PhD Candidate, University of Chicago
My research investigates redox activity (i.e. the ability to remove or add electrons) of porous materials. These inorganic-organic hybrid materials have intrinsically large surface area due to the design of their framework structures that feature metal atoms or clusters linked by rigid organic molecules. Redox chemistry is route by which interesting magnetic and electronic properties may be instilled in these materials. For example, magnetic coupling and electrical conductivity have been reported in redox active metal organic frameworks. Porous materials with these properties may be useful for a variety of applications, including hybrid sensors, batteries and thermoelectric devices, among others. The work I will be presenting on focuses on sulfur-based organic molecules which link paramagnetic metal (i.e. metal atoms with unpaired electrons) sites to form a framework material. Redox activity may be possibly at both the metal and organic sites of the framework, allowing for tunability of the material's properties.
Abstract: We report the magnetism and conductivity for a redox isomeric pair of iron-quinoid metal-organic frameworks (MOFs). The oxidized isomer, (Me2NH2)2[Fe2L3]·2H2O·6DMF (LH2 = 2,5-dichloro-3,6-dihydroxo-1,4-benzoquinone) was previously shown to magnetically order below 80 K in its solvated form, with the ordering temperature decreasing to 26 K upon desolvation. Here, we demonstrate this compound to exhibit electrical conductivity values up to σ = 1.4(7) × 10(-2) S/cm (Ea = 0.26(1) cm(-1)) and 1.0(3) × 10(-3) S/cm (Ea = 0.19(1) cm(-1)) in its solvated and desolvated forms, respectively. Upon soaking in a DMF solution of Cp2Co, the compound undergoes a single-crystal-to-single-crystal one-electron reduction to give (Cp2Co)1.43(Me2NH2)1.57[Fe2L3]·4.9DMF. Structural and spectroscopic analysis confirms this reduction to be ligand-based, and as such the trianionic framework is formulated as [Fe(III)2(L(3-•))3](3-). Magnetic measurements for this reduced compound reveal the presence of dominant intralayer metal-organic radical coupling to give a magnetically ordered phase below Tc = 105 K, one of the highest reported ordering temperatures for a MOF. This high ordering temperature is significantly increased relative to the oxidized compound, and stems from the overall increase in coupling strength afforded by an additional organic radical. In line with the high critical temperature, the new MOF exhibits magnetic hysteresis up to 100 K, as revealed by variable-field measurements. Finally, this compound is electrically conductive, with values up to σ = 5.1(3) × 10(-4) S/cm with Ea = 0.34(1) eV. Taken together, these results demonstrate the unique ability of metal-quinoid MOFs to simultaneously exhibit both high magnetic ordering and high electrical conductivity.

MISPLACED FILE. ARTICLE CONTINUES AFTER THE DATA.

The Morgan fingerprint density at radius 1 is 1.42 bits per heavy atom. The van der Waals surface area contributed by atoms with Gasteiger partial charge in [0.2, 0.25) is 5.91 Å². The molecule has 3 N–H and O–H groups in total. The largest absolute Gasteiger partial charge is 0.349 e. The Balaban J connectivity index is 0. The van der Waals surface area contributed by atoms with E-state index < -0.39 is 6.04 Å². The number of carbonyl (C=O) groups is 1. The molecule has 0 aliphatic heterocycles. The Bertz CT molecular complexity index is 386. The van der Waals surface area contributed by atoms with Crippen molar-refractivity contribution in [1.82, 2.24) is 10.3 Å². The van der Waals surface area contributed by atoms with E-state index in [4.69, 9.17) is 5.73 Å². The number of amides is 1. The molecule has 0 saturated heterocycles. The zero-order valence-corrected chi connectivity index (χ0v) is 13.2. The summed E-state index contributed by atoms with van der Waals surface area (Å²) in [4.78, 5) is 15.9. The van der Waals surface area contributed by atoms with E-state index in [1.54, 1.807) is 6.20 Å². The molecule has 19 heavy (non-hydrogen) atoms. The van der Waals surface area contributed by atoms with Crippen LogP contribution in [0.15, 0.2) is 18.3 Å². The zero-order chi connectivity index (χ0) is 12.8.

Pub.: 24 Feb '17, Pinned: 28 Jun '17
Abstract: Reversible magnetic control by electrical means, which is highly desired from the viewpoint of fundamentals and technological applications such as data storage devices, has been a challenging topic. In this study, the authors demonstrate in situ magnetic phase switching between the ferrimagnetic and paramagnetic states of an electron-donor/-acceptor metal-organic framework (D/A-MOF) using band-filling control mediated by the Li+-ion migration that accompanies redox reactions, i.e., “magneto-ionic control”. By taking advantage of the rechargeability of lithium-ion battery systems, in which Li+-ions and electrons are simultaneously inserted into/extracted from a cathode material, the reversible control of nonvolatile magnetic phases in a D/A-MOF has been achieved. This result demonstrates that the combination of a redox-active MOF with porous flexibility and ion-migration capability enables the creation of new pathways toward magneto-electric coupling devices in the field of ionics.
Pub.: 29 Dec '16, Pinned: 28 Jun '17
Abstract: A series of isoreticular metal-organic frameworks (MOFs) of the formula M(BDC)(L) (M = Fe(II) or Co(II), BDC = 1,4-benzenedicarboxylate, L = pyrazine (pyz) or 4,4'-bipyridine (bipy)) has been synthesized and characterized by N2 gas uptake measurements, single crystal and powder X-ray diffraction, magnetometry, X-ray absorption spectroscopy, and Mössbauer spectroscopy. These studies indicate the formation of a permanently porous solid with high-spin Fe(II) and Co(II) centers that are weakly coupled, consistent with first-principles density functional theory calculations. This family of materials represents unusual examples of paramagnetic metal centers coordinated by linkers capable of mediating magnetic or electronic coupling in a porous framework. While only weak interactions are observed, the rigid 3D framework of the MOF dramatically impacts the properties of these materials when compared with close structural analogues.
Pub.: 04 Mar '17, Pinned: 28 Jun '17